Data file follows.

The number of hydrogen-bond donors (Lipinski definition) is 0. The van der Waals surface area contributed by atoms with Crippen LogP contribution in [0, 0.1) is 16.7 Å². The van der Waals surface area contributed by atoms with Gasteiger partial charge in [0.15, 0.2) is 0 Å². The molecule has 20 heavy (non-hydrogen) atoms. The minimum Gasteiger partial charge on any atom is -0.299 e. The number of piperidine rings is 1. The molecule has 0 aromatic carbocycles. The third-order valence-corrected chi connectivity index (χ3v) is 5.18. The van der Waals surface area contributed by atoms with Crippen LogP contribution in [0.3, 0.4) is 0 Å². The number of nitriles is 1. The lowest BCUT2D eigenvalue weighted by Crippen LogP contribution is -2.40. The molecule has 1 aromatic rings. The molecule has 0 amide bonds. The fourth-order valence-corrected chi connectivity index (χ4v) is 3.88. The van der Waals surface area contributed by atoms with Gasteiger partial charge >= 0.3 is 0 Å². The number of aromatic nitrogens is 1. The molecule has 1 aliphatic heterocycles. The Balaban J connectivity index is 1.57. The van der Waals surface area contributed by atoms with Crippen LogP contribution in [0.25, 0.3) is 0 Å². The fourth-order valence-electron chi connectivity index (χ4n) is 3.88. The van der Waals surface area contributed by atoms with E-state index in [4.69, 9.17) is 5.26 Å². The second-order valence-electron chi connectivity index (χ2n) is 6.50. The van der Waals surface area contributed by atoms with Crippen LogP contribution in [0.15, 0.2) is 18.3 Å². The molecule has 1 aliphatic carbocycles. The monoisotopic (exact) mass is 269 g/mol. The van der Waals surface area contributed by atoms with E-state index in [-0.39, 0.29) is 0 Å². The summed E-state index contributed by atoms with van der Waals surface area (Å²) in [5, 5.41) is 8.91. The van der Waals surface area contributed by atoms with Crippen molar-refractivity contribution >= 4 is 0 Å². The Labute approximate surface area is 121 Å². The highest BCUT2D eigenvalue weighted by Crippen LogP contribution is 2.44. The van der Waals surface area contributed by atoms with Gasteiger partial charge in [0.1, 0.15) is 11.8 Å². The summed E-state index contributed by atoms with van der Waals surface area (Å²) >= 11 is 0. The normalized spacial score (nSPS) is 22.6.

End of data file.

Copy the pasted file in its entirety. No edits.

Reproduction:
The number of hydrogen-bond donors (Lipinski definition) is 0. The van der Waals surface area contributed by atoms with Crippen LogP contribution in [0, 0.1) is 16.7 Å². The van der Waals surface area contributed by atoms with Gasteiger partial charge in [0.15, 0.2) is 0 Å². The molecule has 20 heavy (non-hydrogen) atoms. The minimum Gasteiger partial charge on any atom is -0.299 e. The number of piperidine rings is 1. The molecule has 0 aromatic carbocycles. The third-order valence-corrected chi connectivity index (χ3v) is 5.18. The van der Waals surface area contributed by atoms with Crippen LogP contribution in [0.3, 0.4) is 0 Å². The number of nitriles is 1. The lowest BCUT2D eigenvalue weighted by Crippen LogP contribution is -2.40. The molecule has 1 aromatic rings. The molecule has 0 amide bonds. The fourth-order valence-corrected chi connectivity index (χ4v) is 3.88. The van der Waals surface area contributed by atoms with Gasteiger partial charge >= 0.3 is 0 Å². The number of aromatic nitrogens is 1. The molecule has 1 aliphatic heterocycles. The Balaban J connectivity index is 1.57. The van der Waals surface area contributed by atoms with Crippen LogP contribution in [0.25, 0.3) is 0 Å². The fourth-order valence-electron chi connectivity index (χ4n) is 3.88. The van der Waals surface area contributed by atoms with E-state index in [4.69, 9.17) is 5.26 Å². The second-order valence-electron chi connectivity index (χ2n) is 6.50. The van der Waals surface area contributed by atoms with Crippen LogP contribution in [0.15, 0.2) is 18.3 Å². The molecule has 1 aliphatic carbocycles. The monoisotopic (exact) mass is 269 g/mol. The van der Waals surface area contributed by atoms with E-state index in [-0.39, 0.29) is 0 Å². The summed E-state index contributed by atoms with van der Waals surface area (Å²) in [5, 5.41) is 8.91. The van der Waals surface area contributed by atoms with Crippen molar-refractivity contribution >= 4 is 0 Å². The Labute approximate surface area is 121 Å². The highest BCUT2D eigenvalue weighted by Crippen LogP contribution is 2.44. The van der Waals surface area contributed by atoms with Gasteiger partial charge in [0.1, 0.15) is 11.8 Å². The summed E-state index contributed by atoms with van der Waals surface area (Å²) >= 11 is 0. The normalized spacial score (nSPS) is 22.6.